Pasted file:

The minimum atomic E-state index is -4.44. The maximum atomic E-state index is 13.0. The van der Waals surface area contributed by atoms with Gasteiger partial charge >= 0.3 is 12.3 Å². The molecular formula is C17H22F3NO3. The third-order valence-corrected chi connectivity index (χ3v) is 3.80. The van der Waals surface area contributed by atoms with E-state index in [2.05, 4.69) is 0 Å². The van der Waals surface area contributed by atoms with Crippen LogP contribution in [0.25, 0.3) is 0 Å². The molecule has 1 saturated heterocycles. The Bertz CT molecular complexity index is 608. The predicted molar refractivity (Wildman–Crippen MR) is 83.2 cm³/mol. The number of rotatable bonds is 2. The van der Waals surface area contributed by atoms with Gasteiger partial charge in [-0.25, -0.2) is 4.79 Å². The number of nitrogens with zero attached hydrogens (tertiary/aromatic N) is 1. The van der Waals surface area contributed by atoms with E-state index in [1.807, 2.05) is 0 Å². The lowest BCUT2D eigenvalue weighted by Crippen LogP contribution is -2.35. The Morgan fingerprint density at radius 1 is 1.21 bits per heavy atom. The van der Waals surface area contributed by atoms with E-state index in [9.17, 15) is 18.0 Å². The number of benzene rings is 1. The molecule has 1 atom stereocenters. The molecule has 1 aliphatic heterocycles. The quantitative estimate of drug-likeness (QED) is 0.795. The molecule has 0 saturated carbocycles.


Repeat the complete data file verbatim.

The minimum atomic E-state index is -4.44. The maximum atomic E-state index is 13.0. The van der Waals surface area contributed by atoms with Gasteiger partial charge >= 0.3 is 12.3 Å². The molecular formula is C17H22F3NO3. The third-order valence-corrected chi connectivity index (χ3v) is 3.80. The van der Waals surface area contributed by atoms with E-state index in [2.05, 4.69) is 0 Å². The van der Waals surface area contributed by atoms with Crippen LogP contribution in [0.25, 0.3) is 0 Å². The molecule has 1 saturated heterocycles. The Bertz CT molecular complexity index is 608. The predicted molar refractivity (Wildman–Crippen MR) is 83.2 cm³/mol. The number of rotatable bonds is 2. The van der Waals surface area contributed by atoms with Gasteiger partial charge in [-0.25, -0.2) is 4.79 Å². The number of nitrogens with zero attached hydrogens (tertiary/aromatic N) is 1. The van der Waals surface area contributed by atoms with E-state index in [1.807, 2.05) is 0 Å². The lowest BCUT2D eigenvalue weighted by Crippen LogP contribution is -2.35. The Morgan fingerprint density at radius 1 is 1.21 bits per heavy atom. The van der Waals surface area contributed by atoms with E-state index in [9.17, 15) is 18.0 Å². The number of benzene rings is 1. The molecule has 1 atom stereocenters. The molecule has 1 aliphatic heterocycles. The quantitative estimate of drug-likeness (QED) is 0.795. The molecule has 0 saturated carbocycles.